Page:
After yesterday's article, I imagine most would agree that one cannot afford to live in sin as if he had all the time in the world (Prov. 27:1). Yet, when it comes to the matter of identifying sin and identifying false teachers, it is then that some people say, “Life is too short!” Or they say words to the effect, “If you’d just stay busy preaching and trying to save souls, you wouldn’t have time to worry about these matters.” Is this true? Let us examine a few cases in the Bible, and determine from Bible examples how our brief time on earth is best spent.
Consider the example of Christ. While “the Son of man is come to seek and to save that which was lost” (Lk. 19:10), we find Christ condemning those who were living in sin. He condemned the scribes and Pharisees as hypocrites (Matt. 23:13-15, 23, 25, 27, 29). Christ also said that such people as the publicans were sick, and sinners in need of repentance (Matt. 9:12-13). What would you think dear reader, if the roles were reversed and you were in their place? Would you think “life is too short” to talk like that? Jesus would not agree with that assessment.
Another example is Paul. Paul had no problem identifying sin and naming false teachers. Paul warned Timothy of such men as Hymenaeus, Alexander, Philetus, Demas, Alexander the coppersmith, and others whose actions had led many astray (I Tim. 1:20; II Tim. 2:17, 4:10, 14). One might recall how Paul used a significant amount of the book of Galatians, to condemn the Judaizing teachers. Who is ready to say that Paul’s time and ink would have been “better spent” speaking on other subjects? Paul also told the Corinthians that if he got to see them a third time and they hadn’t repented of certain sins, “I will not spare” (II Cor. 13:2). Evidently, the Holy Spirit, who inspired Paul to write what he did, and speak what he spoke (I Cor. 14:37), did not think that life was “too short” to deal with false doctrines and false teachers who were leading people astray!
The quibble which says “life is too short” to take time to deal with false doctrine and false teachers is wrong. We find New Testament heroes standing and dealing with sin and error in an attempt to bring lost souls to Christ, and this is what we need to be doing today (I Cor. 11:1). “Life is too short” to spend it living in sin. We have a limited amount of time on earth and must be about our Father’s will while we have this day and have breath in our bodies (Jn. 9:4).
Friend, Life Is Too Short (#1) …
Perhaps all of us at one time or another have heard someone say words to the effect that, “Life is too short to ….” Yes, based on the Bible’s teachings, we see that our life on earth is very brief. David said, “The years of our life are seventy, or even by reason of strength eighty, yet their span is but toil and trouble; they are soon gone, and we fly away” (Ps. 90:10). James said, “For what is your life? It is even a vapour, that appeareth for a little time, and then vanisheth away” (Jas. 4:14). These two examples impress upon our minds the brevity of this earth-life.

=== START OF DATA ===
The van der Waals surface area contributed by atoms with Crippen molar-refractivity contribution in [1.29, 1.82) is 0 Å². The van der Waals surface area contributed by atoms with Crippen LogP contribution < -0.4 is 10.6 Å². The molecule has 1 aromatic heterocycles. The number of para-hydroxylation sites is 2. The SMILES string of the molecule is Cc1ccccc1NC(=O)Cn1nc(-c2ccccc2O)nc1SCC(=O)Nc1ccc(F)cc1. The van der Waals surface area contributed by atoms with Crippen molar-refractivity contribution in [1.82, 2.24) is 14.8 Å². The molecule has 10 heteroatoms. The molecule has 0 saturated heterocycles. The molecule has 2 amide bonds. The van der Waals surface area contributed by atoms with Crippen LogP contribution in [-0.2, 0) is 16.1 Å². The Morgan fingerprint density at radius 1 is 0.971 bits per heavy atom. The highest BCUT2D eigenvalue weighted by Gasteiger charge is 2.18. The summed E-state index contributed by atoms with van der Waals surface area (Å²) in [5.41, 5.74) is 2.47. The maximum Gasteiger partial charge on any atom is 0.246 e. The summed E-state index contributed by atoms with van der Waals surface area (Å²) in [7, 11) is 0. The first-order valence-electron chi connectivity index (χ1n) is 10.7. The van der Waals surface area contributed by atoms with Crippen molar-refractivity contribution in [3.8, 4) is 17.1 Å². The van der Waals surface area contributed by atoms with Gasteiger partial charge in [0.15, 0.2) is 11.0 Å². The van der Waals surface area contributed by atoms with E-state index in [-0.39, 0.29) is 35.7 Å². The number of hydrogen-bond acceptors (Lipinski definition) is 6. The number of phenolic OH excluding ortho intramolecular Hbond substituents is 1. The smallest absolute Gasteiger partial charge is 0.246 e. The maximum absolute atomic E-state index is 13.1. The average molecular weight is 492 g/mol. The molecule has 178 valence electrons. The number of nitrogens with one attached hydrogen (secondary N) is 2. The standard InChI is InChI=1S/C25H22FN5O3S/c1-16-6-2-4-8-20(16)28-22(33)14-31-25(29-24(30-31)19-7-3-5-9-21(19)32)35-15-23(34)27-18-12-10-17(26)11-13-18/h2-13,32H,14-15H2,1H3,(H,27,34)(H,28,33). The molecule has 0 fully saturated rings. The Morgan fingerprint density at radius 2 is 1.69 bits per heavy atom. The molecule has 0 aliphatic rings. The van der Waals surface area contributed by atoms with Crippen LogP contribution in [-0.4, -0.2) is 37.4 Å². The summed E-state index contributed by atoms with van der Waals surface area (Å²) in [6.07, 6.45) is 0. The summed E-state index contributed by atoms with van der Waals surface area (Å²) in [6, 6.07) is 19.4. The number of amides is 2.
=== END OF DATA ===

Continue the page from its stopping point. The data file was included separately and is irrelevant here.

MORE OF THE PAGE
While our life on earth is short, that is no excuse for justifying evil practices or false doctrine. I am afraid that sometimes we have the attitude that “life is too short” to worry about sin, so “live and let live.” Such an attitude attempts to take the emphasis off of the one in error, and place it on the one asking and searching for the truth. When one is living in sin or is teaching false doctrine, and they justify their behavior by saying, “Listen, friend, life is too short ....”, the men using such justifications have it wrong.
The fact is that when it comes to living in sin, “life is too short” for people to continue in such behavior. It is for this reason that there is a continued emphasis in the Bible on teaching and practicing the truth, and repenting of one’s sinful ways now (Lk. 13:3; II Pet. 3:9). This is because man’s time on earth is “too short” to waste living in error.
Jeremiah said that God’s word was “in my heart like a burning fire shut up in my bones; I was weary of holding it back, And I could not” (Jer. 20:9, NKJ). Jeremiah was one who had to speak when it came to preaching against the wickedness of Judah. To him, life was “too short” for him to be silent and allow the people of God to remain ignorant and die in their sins.
When Christ lived on this earth, His emphasis was upon people repenting and doing it right away. On one occasion, a man stated his intention to follow Christ but intended on doing it later. Christ responded, “Follow me; and let the dead bury their dead” (Matt. 8:22). Our responsibility is to Christ first, and then to others! We make a grave mistake when we put things/people before Christ.
Yes, friends, “life is too short” to live in sin and outside of Christ. There is a change that is demanded of all of us, and it is something which must be done before it is too late (II Cor. 6:2)!
Let us learn that “life is too short” to spend it living in sin. We have a limited amount of time on earth and must be about our Father’s will while we have breath in our bodies. Our Lord said, “I must work the works of him that sent me, while it is day: the night cometh, when no man can work” (Jn. 9:4).